In Britain to visit the new coalition prime minister, Stephen Harper offers his interpretation of what the Westminster system, and our democracies, do and do not allow.
Terry, first of all, obviously you’re asking I think more about Canada than Britain, but I think the debate, you know, David and I were discussing this, and I think the debate in Britain on this was instructive. As you know, there was an interesting period of a few days and people discussed the various constitutional questions that were involved, the various constitutional options, but I think in the end the verdict of public opinion was pretty clear, which is that losers don’t get to form coalitions. Winners are the ones who form governments, and obviously David was able to form an innovative arrangement to give Britain…you know, I suspect the kind of arrangement it needs to deal with the kind of budgetary challenges that face the country. But I say, in the end the coalition in Britain – I think it’s important to point out – was formed by the party that won the election, and I think that’s very important. And of course, this coalition in Britain, I would note, doesn’t contain a party dedicated to the breakup of the country. And these were, as you know, the two problems in Canada. The proposition by my opposition was to form a coalition for the purpose of excluding the party that won the election, and for the purpose of including the party dedicated to the breakup of the country. So I think this is obviously a very situation, but I do think it does have some instructive lessons for Canada.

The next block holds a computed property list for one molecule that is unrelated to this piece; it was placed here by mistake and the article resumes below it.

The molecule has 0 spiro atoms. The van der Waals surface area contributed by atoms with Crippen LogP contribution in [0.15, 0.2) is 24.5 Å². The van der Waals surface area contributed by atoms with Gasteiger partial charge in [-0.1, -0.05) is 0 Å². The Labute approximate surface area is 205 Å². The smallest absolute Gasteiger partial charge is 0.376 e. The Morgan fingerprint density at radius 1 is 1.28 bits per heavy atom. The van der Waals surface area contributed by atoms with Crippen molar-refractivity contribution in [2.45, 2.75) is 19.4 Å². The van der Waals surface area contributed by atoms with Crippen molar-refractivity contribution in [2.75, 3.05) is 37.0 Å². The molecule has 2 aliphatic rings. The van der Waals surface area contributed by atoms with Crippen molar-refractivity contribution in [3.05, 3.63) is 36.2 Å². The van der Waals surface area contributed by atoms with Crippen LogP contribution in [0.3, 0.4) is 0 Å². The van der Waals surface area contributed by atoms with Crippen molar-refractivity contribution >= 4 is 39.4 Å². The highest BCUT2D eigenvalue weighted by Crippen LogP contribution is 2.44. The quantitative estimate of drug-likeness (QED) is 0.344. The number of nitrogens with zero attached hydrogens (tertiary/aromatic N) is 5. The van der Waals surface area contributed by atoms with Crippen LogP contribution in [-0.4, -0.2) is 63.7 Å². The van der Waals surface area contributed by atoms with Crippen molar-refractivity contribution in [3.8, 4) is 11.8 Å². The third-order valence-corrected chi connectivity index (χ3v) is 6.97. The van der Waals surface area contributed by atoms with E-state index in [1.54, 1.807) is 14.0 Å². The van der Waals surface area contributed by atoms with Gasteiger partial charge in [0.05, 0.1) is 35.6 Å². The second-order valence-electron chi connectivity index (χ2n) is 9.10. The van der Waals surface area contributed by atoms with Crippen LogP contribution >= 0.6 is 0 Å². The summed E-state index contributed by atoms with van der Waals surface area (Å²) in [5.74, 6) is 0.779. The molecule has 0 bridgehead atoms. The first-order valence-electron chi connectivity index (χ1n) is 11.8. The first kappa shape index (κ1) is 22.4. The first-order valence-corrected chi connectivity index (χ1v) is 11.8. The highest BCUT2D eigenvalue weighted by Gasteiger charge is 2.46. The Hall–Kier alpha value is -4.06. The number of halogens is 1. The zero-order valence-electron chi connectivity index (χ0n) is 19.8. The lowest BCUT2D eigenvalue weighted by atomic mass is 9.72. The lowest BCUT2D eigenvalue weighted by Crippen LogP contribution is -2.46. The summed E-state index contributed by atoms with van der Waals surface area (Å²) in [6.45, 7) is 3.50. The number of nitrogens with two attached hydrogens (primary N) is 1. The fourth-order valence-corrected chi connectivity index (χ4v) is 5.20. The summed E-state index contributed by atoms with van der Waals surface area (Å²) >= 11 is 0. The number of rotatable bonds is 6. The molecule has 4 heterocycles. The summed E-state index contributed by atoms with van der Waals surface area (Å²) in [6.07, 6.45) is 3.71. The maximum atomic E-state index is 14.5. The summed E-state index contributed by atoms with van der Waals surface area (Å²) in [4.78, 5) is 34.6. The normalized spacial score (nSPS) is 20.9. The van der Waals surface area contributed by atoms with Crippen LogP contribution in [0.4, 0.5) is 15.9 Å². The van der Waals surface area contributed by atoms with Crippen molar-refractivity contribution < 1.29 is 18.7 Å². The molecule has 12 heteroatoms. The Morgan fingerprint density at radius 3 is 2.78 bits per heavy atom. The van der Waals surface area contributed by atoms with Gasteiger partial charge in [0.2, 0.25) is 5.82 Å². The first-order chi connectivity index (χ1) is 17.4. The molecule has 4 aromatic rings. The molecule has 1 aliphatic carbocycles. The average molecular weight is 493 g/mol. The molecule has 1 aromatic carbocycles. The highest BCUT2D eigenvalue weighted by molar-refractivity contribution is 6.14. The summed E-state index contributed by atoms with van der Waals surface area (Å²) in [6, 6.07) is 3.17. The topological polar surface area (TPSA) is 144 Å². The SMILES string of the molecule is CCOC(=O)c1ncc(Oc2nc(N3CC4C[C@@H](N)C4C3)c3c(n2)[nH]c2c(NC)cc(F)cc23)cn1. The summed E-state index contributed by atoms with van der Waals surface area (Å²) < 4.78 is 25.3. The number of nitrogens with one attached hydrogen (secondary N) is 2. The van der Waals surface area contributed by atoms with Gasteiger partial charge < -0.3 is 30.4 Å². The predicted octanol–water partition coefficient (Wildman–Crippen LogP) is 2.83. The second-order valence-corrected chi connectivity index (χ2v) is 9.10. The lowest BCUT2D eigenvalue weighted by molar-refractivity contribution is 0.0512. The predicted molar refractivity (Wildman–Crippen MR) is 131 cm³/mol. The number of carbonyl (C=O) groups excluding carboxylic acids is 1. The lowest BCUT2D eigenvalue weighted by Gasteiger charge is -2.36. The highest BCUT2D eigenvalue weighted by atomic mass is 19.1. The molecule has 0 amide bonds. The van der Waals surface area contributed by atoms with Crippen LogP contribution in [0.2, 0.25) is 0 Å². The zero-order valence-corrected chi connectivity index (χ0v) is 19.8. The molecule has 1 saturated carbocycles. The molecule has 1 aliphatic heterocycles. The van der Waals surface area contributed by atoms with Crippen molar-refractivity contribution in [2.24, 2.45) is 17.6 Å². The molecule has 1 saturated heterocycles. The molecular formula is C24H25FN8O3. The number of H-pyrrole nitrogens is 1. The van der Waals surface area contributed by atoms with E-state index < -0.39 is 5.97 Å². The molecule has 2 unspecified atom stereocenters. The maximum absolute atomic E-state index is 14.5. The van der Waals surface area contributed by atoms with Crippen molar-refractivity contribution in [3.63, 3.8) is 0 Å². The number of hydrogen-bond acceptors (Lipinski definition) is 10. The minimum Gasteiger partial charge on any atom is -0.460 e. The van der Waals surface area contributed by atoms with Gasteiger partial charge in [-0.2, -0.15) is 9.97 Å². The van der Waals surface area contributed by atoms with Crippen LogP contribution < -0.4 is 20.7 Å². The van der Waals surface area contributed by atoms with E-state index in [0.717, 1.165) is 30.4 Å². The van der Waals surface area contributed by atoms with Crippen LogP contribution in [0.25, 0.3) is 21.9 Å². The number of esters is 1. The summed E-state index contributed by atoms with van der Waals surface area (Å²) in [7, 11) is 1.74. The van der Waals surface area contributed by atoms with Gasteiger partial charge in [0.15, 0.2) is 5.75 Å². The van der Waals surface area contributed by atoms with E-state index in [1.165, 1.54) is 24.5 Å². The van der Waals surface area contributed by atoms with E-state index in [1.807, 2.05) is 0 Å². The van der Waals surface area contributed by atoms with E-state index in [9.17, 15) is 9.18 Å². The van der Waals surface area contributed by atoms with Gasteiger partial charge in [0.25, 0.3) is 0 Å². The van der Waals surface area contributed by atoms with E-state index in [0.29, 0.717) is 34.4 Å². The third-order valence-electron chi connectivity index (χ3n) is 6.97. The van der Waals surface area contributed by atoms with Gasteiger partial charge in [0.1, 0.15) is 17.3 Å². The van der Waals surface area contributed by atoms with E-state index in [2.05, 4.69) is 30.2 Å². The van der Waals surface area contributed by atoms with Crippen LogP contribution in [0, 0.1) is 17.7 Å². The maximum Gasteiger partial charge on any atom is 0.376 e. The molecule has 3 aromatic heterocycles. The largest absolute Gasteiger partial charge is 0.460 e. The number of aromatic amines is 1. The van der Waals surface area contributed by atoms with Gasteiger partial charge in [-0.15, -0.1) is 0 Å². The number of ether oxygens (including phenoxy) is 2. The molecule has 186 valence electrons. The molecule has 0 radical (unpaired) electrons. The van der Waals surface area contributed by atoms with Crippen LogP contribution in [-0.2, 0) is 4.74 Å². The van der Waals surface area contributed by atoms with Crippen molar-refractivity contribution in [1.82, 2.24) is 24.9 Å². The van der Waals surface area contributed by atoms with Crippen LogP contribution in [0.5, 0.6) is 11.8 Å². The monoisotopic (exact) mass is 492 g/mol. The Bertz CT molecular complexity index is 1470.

This interpretation is complicated somewhat by actual events.
First, the Liberal-Democrats, the third-place party after Britain’s last election, openly negotiated with Labour, the incumbent party that had finished second—negotiations that fell apart, it seems, because of differences between the parties, not primarily because of some sense of what was constitutionally proper.
Second, there is the small matter of the letter Stephen Harper, as opposition leader, signed alongside the leaders of the NDP and Bloc Quebecois in 2004, humbly advising the Governor General that the three parties had been in “close consultation” and should the prime minister of the day ask her to dissolve parliament, she should “consult the opposition leaders and consider all of your options before exercising your constitutional authority.”